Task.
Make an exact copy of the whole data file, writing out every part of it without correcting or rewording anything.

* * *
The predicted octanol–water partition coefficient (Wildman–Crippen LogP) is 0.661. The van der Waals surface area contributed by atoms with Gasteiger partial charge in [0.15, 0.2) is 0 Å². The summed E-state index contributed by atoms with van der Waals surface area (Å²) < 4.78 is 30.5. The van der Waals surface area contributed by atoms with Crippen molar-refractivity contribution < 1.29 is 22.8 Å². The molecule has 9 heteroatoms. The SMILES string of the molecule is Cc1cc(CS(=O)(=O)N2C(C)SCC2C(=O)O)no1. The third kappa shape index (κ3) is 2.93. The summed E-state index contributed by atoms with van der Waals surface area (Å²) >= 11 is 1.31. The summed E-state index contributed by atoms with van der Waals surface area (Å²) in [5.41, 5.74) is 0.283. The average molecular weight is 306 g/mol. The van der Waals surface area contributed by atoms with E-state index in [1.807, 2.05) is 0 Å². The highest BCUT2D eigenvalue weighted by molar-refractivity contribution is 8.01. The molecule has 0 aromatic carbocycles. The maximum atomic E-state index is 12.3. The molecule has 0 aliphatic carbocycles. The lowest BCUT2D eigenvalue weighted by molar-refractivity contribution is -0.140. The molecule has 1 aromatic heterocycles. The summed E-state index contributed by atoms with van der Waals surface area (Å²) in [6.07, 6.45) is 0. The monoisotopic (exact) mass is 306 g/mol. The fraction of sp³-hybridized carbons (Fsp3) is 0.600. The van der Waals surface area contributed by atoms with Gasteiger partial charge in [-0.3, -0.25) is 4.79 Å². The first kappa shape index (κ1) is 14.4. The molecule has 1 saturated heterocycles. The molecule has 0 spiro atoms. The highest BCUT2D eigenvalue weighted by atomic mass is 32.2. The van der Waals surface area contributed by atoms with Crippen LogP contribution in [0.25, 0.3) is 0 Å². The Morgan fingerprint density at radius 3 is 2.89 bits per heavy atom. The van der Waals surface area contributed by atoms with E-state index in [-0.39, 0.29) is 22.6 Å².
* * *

The predicted octanol–water partition coefficient (Wildman–Crippen LogP) is 0.661. The van der Waals surface area contributed by atoms with Gasteiger partial charge in [0.15, 0.2) is 0 Å². The summed E-state index contributed by atoms with van der Waals surface area (Å²) < 4.78 is 30.5. The van der Waals surface area contributed by atoms with Crippen molar-refractivity contribution < 1.29 is 22.8 Å². The molecule has 9 heteroatoms. The SMILES string of the molecule is Cc1cc(CS(=O)(=O)N2C(C)SCC2C(=O)O)no1. The third kappa shape index (κ3) is 2.93. The summed E-state index contributed by atoms with van der Waals surface area (Å²) >= 11 is 1.31. The summed E-state index contributed by atoms with van der Waals surface area (Å²) in [5.41, 5.74) is 0.283. The average molecular weight is 306 g/mol. The van der Waals surface area contributed by atoms with E-state index in [1.807, 2.05) is 0 Å². The highest BCUT2D eigenvalue weighted by molar-refractivity contribution is 8.01. The molecule has 0 aromatic carbocycles. The maximum atomic E-state index is 12.3. The molecule has 0 aliphatic carbocycles. The lowest BCUT2D eigenvalue weighted by molar-refractivity contribution is -0.140. The molecule has 1 aromatic heterocycles. The summed E-state index contributed by atoms with van der Waals surface area (Å²) in [6.07, 6.45) is 0. The monoisotopic (exact) mass is 306 g/mol. The fraction of sp³-hybridized carbons (Fsp3) is 0.600. The van der Waals surface area contributed by atoms with Gasteiger partial charge in [-0.3, -0.25) is 4.79 Å². The first kappa shape index (κ1) is 14.4. The molecule has 1 saturated heterocycles. The molecule has 0 spiro atoms. The highest BCUT2D eigenvalue weighted by atomic mass is 32.2. The van der Waals surface area contributed by atoms with Crippen LogP contribution in [0.25, 0.3) is 0 Å². The Morgan fingerprint density at radius 3 is 2.89 bits per heavy atom. The van der Waals surface area contributed by atoms with E-state index in [-0.39, 0.29) is 22.6 Å².